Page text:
OOP basics: Polymorphism Explained!
So; is polymorphism just “being able to perform functions of an interface, such as adding, subtracting, etc, on objects of different data types such as integers, floats, etc”?
Is it basically operator overloading?
Polymorphism: How to Make it Work
Suppose that instead of thinking of using polymorphism at a large scale, think of it at a much smaller scale. Don’t try to get some polymorphic sense about vehicle overall, but think about how vehicles are actually built in the real world.
I’ll take bicycle as a simple example.
The bike I’m thinking of is composed of parts. It has a seat, wheels, gears, etc. I’ll focus on just those. It is is suitable for trail riding and for expeditions and even for the road. When we first purchase; it the bike is set up primarily for moderately comfortable use on mild trails. It work well for that.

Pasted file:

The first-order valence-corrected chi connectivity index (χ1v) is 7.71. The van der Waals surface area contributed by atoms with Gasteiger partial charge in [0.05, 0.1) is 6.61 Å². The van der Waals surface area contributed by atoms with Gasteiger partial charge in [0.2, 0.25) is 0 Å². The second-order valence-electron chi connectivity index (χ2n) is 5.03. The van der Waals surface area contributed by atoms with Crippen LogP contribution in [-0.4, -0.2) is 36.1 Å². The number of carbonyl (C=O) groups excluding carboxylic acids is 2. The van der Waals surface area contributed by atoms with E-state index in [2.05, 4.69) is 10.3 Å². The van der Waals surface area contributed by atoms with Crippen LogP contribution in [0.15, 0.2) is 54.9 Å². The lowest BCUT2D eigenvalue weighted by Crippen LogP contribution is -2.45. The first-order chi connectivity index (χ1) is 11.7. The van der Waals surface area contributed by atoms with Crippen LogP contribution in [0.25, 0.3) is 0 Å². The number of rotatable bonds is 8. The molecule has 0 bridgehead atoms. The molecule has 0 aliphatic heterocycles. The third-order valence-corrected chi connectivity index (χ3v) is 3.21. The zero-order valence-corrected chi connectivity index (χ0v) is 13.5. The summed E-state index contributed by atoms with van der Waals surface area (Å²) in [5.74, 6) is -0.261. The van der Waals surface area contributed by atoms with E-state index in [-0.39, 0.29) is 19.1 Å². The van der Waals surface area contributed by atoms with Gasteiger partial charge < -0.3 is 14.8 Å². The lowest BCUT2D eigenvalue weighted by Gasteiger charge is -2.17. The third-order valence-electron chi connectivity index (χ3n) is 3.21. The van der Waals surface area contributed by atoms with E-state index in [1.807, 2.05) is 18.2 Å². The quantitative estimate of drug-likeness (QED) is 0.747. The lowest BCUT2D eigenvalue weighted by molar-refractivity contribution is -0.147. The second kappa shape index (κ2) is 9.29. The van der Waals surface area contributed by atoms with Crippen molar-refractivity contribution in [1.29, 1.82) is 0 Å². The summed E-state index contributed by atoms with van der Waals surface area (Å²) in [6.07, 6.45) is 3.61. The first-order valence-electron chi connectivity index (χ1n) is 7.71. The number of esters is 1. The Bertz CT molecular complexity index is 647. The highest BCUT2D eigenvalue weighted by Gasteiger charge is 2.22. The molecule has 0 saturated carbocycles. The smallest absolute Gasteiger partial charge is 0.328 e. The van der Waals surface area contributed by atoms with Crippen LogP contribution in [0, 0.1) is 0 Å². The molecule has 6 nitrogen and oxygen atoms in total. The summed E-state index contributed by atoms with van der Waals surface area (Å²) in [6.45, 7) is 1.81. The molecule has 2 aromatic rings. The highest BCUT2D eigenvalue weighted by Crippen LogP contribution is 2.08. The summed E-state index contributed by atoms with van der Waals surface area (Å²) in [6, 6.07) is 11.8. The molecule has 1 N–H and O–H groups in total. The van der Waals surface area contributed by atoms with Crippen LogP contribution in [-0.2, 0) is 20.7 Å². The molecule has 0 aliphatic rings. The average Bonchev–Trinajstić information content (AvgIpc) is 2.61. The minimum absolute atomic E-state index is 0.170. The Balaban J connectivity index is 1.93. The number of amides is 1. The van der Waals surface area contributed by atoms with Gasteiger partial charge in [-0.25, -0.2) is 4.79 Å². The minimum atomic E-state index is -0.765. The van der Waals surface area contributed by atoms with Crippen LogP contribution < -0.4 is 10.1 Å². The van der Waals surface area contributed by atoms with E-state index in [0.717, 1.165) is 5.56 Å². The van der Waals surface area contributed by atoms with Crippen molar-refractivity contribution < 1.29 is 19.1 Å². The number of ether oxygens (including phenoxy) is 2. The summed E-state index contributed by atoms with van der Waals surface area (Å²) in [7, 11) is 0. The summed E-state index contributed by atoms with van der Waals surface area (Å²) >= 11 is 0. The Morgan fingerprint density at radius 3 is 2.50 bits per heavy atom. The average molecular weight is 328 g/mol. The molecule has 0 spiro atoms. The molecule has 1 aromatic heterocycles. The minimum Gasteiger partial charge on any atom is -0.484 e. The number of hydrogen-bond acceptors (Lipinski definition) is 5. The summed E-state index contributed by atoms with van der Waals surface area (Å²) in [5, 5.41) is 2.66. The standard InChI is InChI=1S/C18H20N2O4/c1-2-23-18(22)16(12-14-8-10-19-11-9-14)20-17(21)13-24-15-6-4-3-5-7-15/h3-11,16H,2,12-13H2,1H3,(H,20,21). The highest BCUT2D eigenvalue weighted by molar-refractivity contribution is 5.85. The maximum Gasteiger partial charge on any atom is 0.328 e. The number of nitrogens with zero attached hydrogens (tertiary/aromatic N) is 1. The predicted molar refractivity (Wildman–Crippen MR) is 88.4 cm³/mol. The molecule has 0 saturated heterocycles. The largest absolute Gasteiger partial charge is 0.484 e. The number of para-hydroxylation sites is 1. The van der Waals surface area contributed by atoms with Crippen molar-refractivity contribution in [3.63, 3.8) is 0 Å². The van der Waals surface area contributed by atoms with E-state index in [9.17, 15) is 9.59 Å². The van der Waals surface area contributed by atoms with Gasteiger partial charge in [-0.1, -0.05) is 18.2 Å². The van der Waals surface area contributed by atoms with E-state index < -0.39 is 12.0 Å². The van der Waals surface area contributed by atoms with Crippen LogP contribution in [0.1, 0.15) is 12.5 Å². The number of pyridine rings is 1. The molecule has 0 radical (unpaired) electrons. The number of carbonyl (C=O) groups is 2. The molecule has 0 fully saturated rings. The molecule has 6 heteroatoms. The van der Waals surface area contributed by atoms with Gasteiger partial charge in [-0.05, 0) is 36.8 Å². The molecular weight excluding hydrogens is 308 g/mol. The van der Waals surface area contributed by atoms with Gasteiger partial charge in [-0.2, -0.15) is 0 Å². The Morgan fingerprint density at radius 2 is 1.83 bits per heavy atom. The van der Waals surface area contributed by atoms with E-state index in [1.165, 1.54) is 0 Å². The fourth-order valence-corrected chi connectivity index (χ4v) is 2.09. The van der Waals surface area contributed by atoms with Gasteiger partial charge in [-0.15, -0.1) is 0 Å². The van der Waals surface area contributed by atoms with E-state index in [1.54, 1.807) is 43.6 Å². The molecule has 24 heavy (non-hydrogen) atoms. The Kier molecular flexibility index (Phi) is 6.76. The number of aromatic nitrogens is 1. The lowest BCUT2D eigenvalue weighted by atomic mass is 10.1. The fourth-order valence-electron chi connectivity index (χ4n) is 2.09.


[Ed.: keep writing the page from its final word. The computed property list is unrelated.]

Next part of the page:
But the parts are all replaceable. By changing the saddle we can make it better fit my anatomy. By changing the wheels I can make it much nicer on the road — both lighter and with a smoother ride. And by changing the gears — even the number of gears we can make it more useful for serious rocky trails or for more modest prepared surfaces.
We can easily swap parts and by giving it one part at one time and a different part at another time we can give it different behaviour. It is the behaviour that is polymorphic, not the interface. The two sets of wheels we have for this bike are interchangeable, but behave very differently. The saddles enable one use or another, for one rider or another. But the interface between the saddle and the rest of the bike is fixed. And we don’t need to remember each time we switch gears whether we have the road wheels or the trail wheels on the bike. It “works” the same, but “behaves” differently without any decisions (if-this-then-that) on our part as we ride.
We can build software this way also. Build complex objects with composition — lots of part. Put the polymorphism in the parts. Each kind of part has an interface that doesn’t need to be tailored to use (i.e. no added public features in sub-classes). When the object of which these polymorphic things are a part needs to change its behaviour, swap out one part for another.
The overall object’s interface didn’t change, but its behaviour does.
Read the full article here -https://asifulhaque.com/oop-basics-polymorphism-explained